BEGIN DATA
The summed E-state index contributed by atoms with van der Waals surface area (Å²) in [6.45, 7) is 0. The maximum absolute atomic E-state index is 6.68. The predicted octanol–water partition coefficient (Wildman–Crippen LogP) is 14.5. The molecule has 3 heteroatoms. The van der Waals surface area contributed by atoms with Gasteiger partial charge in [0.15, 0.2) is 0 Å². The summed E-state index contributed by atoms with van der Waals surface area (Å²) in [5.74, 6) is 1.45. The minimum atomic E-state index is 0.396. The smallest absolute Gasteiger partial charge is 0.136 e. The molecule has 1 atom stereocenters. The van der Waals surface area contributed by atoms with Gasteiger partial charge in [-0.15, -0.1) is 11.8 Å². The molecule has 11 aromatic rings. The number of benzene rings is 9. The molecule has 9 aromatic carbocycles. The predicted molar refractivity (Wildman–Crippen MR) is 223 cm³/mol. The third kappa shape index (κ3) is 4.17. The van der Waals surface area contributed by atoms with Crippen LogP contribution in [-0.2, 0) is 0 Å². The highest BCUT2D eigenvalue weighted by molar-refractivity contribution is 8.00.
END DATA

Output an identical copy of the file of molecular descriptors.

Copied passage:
The summed E-state index contributed by atoms with van der Waals surface area (Å²) in [6.45, 7) is 0. The maximum absolute atomic E-state index is 6.68. The predicted octanol–water partition coefficient (Wildman–Crippen LogP) is 14.5. The molecule has 3 heteroatoms. The van der Waals surface area contributed by atoms with Gasteiger partial charge in [0.15, 0.2) is 0 Å². The summed E-state index contributed by atoms with van der Waals surface area (Å²) in [5.74, 6) is 1.45. The minimum atomic E-state index is 0.396. The smallest absolute Gasteiger partial charge is 0.136 e. The molecule has 1 atom stereocenters. The van der Waals surface area contributed by atoms with Gasteiger partial charge in [-0.15, -0.1) is 11.8 Å². The molecule has 11 aromatic rings. The number of benzene rings is 9. The molecule has 9 aromatic carbocycles. The predicted molar refractivity (Wildman–Crippen MR) is 223 cm³/mol. The third kappa shape index (κ3) is 4.17. The van der Waals surface area contributed by atoms with Crippen LogP contribution in [-0.2, 0) is 0 Å². The highest BCUT2D eigenvalue weighted by molar-refractivity contribution is 8.00.